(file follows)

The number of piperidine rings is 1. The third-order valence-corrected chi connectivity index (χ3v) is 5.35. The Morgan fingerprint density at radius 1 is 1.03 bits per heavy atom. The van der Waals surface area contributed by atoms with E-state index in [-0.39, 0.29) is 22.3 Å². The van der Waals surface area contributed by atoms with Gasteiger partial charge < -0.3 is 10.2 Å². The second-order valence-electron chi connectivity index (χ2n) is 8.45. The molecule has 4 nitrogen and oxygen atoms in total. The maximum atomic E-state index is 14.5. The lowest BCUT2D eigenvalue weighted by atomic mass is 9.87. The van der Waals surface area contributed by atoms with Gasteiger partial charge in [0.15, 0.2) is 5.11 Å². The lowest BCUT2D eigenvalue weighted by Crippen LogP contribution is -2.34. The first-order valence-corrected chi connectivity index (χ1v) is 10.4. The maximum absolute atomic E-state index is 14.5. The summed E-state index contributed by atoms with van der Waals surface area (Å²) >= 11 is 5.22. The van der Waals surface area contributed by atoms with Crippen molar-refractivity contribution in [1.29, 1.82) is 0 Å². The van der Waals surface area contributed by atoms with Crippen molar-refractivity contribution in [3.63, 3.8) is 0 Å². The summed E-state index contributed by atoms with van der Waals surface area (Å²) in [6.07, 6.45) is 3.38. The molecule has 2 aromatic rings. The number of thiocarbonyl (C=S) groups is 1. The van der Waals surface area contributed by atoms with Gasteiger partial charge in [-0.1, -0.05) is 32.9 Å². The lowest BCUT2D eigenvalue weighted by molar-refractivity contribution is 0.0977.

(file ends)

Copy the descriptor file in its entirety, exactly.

The number of piperidine rings is 1. The third-order valence-corrected chi connectivity index (χ3v) is 5.35. The Morgan fingerprint density at radius 1 is 1.03 bits per heavy atom. The van der Waals surface area contributed by atoms with E-state index in [-0.39, 0.29) is 22.3 Å². The van der Waals surface area contributed by atoms with Gasteiger partial charge < -0.3 is 10.2 Å². The second-order valence-electron chi connectivity index (χ2n) is 8.45. The molecule has 4 nitrogen and oxygen atoms in total. The maximum atomic E-state index is 14.5. The lowest BCUT2D eigenvalue weighted by atomic mass is 9.87. The van der Waals surface area contributed by atoms with Gasteiger partial charge in [0.15, 0.2) is 5.11 Å². The lowest BCUT2D eigenvalue weighted by Crippen LogP contribution is -2.34. The first-order valence-corrected chi connectivity index (χ1v) is 10.4. The maximum absolute atomic E-state index is 14.5. The summed E-state index contributed by atoms with van der Waals surface area (Å²) >= 11 is 5.22. The van der Waals surface area contributed by atoms with Crippen molar-refractivity contribution in [1.29, 1.82) is 0 Å². The van der Waals surface area contributed by atoms with Crippen molar-refractivity contribution in [3.63, 3.8) is 0 Å². The summed E-state index contributed by atoms with van der Waals surface area (Å²) in [6.07, 6.45) is 3.38. The molecule has 2 aromatic rings. The number of thiocarbonyl (C=S) groups is 1. The van der Waals surface area contributed by atoms with Gasteiger partial charge in [-0.1, -0.05) is 32.9 Å². The lowest BCUT2D eigenvalue weighted by molar-refractivity contribution is 0.0977.